Let’s talk about Team Building Techniques that determine the team’s level of performance. These techniques are used for three Moments of Truth (MOT). If team leaders handle them properly, these Moments of Truth (MOT) produce team members who actually try to do the following:
- finish assignments early
- take responsibility for solving problems and
- try to find better, faster ways of producing their deliverables.
When these MOTs are handled badly, they produce a team that does these things:
- lets the work fill the available time
- wait for someone else to solve their problems and
- focus their attention on avoiding blame for failure. Leading Teams Main Page
Team Building Techniques: Moment of Truth #1 – Team Commitment to Their Assignments
The first Team Building Technique Moment of Truth comes early, during the project planning phase when you’re building the plan and schedule. If you follow the best practices during this phase, you’ll work with your team to define their assignments, make clear the deliverable they will produce and how you will measure its acceptability. You will document all that in a one-page work package so there is no confusion or misunderstanding. Finally, you’ll speak to their boss and pin down the team member’s availability for the assignment.
Working with the team member, you’ll estimate the amount of work (not the duration) the deliverable will require. Then the two of you will calculate the task’s duration from that data. It is important that the team member is clear on the assignment and has input into the estimate. You create a work package that is like a contract because changes to the assignment also require changes to the estimate. That’s the best way to estimate and it helps build the team member’s commitment to their assignment.Leadership and Team Assignments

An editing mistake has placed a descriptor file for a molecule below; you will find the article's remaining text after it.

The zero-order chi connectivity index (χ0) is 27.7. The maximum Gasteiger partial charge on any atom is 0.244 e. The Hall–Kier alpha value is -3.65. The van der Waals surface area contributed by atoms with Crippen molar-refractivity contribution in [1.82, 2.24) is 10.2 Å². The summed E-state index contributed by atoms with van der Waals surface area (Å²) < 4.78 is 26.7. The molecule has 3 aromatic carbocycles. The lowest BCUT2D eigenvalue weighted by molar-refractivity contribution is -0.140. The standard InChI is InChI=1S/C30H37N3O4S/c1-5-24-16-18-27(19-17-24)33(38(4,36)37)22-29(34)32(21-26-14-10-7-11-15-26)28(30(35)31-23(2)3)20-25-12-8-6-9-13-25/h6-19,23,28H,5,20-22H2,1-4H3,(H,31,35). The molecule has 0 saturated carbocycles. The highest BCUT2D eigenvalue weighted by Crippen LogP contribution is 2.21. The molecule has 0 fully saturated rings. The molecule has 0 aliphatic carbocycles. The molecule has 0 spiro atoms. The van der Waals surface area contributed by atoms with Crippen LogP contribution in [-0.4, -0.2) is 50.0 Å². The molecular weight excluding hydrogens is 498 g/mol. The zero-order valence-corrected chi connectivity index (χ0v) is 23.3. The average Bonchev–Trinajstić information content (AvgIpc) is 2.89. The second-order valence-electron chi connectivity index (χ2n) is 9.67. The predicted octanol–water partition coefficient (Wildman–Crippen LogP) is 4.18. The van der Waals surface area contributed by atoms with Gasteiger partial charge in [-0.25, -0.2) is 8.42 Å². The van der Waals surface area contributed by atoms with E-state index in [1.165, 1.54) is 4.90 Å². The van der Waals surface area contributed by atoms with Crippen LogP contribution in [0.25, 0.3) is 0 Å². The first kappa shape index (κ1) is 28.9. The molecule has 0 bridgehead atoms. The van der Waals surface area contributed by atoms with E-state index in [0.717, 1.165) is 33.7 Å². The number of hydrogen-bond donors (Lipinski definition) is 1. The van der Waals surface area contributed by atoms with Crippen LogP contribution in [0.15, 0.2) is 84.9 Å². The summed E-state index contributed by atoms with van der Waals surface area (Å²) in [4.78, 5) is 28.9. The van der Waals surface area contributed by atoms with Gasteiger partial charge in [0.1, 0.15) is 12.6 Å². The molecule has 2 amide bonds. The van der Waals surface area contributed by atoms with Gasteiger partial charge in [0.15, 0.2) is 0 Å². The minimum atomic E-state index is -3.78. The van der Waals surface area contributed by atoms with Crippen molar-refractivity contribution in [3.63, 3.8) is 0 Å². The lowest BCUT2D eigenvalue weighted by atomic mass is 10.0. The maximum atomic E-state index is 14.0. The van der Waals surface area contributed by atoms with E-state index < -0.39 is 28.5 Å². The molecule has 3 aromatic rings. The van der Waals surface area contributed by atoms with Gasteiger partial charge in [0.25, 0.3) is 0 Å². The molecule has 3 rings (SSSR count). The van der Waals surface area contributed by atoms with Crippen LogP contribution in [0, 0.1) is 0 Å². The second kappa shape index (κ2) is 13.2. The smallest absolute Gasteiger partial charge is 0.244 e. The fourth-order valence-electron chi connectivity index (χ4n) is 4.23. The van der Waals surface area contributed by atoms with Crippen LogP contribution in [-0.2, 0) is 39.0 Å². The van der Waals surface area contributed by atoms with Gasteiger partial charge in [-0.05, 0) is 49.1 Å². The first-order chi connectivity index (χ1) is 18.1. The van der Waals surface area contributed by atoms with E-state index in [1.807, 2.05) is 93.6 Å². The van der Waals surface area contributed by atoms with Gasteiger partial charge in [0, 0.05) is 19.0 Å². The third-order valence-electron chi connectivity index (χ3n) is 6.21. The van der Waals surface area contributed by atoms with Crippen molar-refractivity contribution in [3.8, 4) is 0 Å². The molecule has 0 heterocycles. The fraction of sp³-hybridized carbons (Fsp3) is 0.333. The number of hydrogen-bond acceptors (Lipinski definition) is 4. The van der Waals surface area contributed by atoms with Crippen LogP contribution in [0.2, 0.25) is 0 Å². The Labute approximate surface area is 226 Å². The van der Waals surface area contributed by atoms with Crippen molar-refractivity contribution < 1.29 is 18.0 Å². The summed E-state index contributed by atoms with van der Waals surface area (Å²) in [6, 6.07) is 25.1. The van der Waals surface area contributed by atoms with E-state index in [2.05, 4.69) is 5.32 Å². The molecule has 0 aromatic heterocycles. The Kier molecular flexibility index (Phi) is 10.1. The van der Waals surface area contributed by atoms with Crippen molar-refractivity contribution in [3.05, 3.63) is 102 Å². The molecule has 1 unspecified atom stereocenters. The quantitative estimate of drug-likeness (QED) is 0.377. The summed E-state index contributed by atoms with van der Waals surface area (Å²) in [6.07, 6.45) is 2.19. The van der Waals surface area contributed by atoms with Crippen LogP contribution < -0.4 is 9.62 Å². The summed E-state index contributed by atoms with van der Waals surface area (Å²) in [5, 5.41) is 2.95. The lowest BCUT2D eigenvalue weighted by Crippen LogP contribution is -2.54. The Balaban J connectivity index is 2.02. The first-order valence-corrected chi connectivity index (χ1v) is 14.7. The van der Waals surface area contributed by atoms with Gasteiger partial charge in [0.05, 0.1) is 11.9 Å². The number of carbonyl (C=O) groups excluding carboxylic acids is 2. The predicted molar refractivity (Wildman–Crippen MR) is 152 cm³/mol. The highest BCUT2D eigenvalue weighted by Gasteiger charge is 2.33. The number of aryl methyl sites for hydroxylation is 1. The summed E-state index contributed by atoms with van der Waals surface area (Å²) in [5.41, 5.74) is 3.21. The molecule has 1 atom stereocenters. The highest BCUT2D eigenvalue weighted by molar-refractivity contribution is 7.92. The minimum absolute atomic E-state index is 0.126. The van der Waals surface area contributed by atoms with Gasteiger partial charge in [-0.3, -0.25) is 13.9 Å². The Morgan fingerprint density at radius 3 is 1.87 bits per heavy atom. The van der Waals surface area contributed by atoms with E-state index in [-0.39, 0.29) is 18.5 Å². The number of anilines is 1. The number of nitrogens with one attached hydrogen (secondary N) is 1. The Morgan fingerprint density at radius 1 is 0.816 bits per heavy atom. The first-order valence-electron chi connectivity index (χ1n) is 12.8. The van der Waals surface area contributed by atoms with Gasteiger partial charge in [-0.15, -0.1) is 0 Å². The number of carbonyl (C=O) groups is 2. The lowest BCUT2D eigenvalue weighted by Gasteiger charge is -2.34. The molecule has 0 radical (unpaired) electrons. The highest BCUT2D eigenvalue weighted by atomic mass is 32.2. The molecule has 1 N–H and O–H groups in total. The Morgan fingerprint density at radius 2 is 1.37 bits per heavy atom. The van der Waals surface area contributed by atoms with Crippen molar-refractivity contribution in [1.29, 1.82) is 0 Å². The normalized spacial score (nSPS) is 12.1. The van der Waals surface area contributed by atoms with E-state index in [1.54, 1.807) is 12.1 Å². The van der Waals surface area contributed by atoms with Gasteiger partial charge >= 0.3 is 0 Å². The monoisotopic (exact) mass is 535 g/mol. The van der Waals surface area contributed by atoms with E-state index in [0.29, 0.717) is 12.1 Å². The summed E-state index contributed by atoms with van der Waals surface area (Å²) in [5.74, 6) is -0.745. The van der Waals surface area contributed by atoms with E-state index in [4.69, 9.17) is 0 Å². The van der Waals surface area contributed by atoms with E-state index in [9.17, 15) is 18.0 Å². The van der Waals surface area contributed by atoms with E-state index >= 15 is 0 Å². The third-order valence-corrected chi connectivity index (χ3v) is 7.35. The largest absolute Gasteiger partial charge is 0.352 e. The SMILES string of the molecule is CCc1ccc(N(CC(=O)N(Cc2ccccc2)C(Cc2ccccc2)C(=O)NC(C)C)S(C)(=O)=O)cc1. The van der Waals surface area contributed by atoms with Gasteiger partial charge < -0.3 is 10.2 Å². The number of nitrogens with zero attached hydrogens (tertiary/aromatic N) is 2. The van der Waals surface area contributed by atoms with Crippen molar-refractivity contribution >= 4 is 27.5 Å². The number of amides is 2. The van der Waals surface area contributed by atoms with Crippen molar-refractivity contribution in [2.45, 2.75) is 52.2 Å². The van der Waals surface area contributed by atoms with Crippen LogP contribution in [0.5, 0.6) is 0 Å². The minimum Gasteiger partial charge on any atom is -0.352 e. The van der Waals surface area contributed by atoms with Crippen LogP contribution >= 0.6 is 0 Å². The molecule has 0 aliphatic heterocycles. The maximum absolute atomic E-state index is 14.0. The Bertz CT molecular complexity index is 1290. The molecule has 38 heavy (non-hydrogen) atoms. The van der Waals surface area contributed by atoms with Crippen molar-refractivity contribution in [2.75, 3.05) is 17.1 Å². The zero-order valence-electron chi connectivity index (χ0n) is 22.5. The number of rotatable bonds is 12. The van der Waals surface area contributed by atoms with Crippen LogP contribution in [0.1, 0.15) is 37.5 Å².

Team Building Techniques: What Gets in the Way?
Lots of things can destroy the success of this team building technique. Trust between you and the team member is a key component. Sponsors and lazy project managers who won’t do the work are one cause of problems. These people need to take the risk of being wrong rather than hedge their bets with vague expectations. Here’s an example. Let’s say that during your project initiation meeting with the sponsor, he was quite clear about the required completion date and repeated it frequently. Savvy project managers always respond with, “I understand when you want the project done. But I won’t know if that date is possible until I understand exactly what you want, know how much work that will take and how many people I will have to do it.” The sponsor won’t like that answer, but it is the truth. A foolish project manager commits to the due date without having any of the information necessary to do so. Effective Feedback
As you get deeper and deeper into the project planning, it becomes glaringly obvious that finishing all these tasks by the executive’s due date is impossible. It’s not just tough, it’s mathematically impossible. Even with lots of overtime. So you are waiting for exactly the right moment to tell the executive that the date is impossible. You are also hoping for a miracle breakthrough that will make the date feasible. So you work with the team members on estimating their tasks and start squeezing them on their estimates. Eventually you abandon their participation and just make the task durations hit the executive’s completion date. Team Types
Bad Team Building Techniques: Due Date Determines the Schedule